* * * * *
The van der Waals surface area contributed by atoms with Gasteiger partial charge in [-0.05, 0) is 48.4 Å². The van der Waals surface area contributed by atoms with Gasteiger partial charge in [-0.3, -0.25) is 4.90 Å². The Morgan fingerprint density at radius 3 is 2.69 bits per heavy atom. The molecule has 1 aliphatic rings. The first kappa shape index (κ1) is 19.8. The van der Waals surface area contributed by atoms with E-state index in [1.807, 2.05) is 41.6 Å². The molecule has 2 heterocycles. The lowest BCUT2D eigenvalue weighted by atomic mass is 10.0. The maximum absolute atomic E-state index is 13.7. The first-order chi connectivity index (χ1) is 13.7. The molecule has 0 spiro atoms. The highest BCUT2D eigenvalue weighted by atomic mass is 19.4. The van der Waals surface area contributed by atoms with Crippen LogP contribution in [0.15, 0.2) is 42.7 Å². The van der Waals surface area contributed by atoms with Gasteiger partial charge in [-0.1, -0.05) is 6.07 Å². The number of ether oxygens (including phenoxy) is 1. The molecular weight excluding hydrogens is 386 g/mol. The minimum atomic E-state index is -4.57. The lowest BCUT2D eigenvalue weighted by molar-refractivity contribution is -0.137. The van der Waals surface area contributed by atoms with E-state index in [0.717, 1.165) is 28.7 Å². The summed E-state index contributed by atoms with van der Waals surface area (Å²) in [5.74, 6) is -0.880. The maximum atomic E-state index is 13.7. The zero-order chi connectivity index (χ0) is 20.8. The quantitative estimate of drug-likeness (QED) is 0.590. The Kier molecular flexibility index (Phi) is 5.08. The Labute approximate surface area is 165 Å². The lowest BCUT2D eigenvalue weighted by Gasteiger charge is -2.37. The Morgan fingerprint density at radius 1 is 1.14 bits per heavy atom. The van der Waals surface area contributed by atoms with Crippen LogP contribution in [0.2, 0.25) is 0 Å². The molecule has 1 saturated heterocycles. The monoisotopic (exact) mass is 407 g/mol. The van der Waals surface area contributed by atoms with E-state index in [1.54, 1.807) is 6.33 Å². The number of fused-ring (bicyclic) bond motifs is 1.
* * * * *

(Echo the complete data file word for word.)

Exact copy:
The van der Waals surface area contributed by atoms with Gasteiger partial charge in [-0.05, 0) is 48.4 Å². The van der Waals surface area contributed by atoms with Gasteiger partial charge in [-0.3, -0.25) is 4.90 Å². The Morgan fingerprint density at radius 3 is 2.69 bits per heavy atom. The molecule has 1 aliphatic rings. The first kappa shape index (κ1) is 19.8. The van der Waals surface area contributed by atoms with E-state index in [1.807, 2.05) is 41.6 Å². The molecule has 2 heterocycles. The lowest BCUT2D eigenvalue weighted by atomic mass is 10.0. The maximum absolute atomic E-state index is 13.7. The first-order chi connectivity index (χ1) is 13.7. The molecule has 0 spiro atoms. The highest BCUT2D eigenvalue weighted by atomic mass is 19.4. The van der Waals surface area contributed by atoms with Crippen LogP contribution in [0.15, 0.2) is 42.7 Å². The van der Waals surface area contributed by atoms with Gasteiger partial charge in [-0.1, -0.05) is 6.07 Å². The number of ether oxygens (including phenoxy) is 1. The molecular weight excluding hydrogens is 386 g/mol. The minimum atomic E-state index is -4.57. The lowest BCUT2D eigenvalue weighted by molar-refractivity contribution is -0.137. The van der Waals surface area contributed by atoms with E-state index in [0.717, 1.165) is 28.7 Å². The summed E-state index contributed by atoms with van der Waals surface area (Å²) in [5.74, 6) is -0.880. The maximum atomic E-state index is 13.7. The zero-order chi connectivity index (χ0) is 20.8. The quantitative estimate of drug-likeness (QED) is 0.590. The Kier molecular flexibility index (Phi) is 5.08. The Labute approximate surface area is 165 Å². The lowest BCUT2D eigenvalue weighted by Gasteiger charge is -2.37. The Morgan fingerprint density at radius 1 is 1.14 bits per heavy atom. The van der Waals surface area contributed by atoms with Crippen LogP contribution in [0.2, 0.25) is 0 Å². The molecule has 1 saturated heterocycles. The monoisotopic (exact) mass is 407 g/mol. The van der Waals surface area contributed by atoms with E-state index in [1.54, 1.807) is 6.33 Å². The number of fused-ring (bicyclic) bond motifs is 1.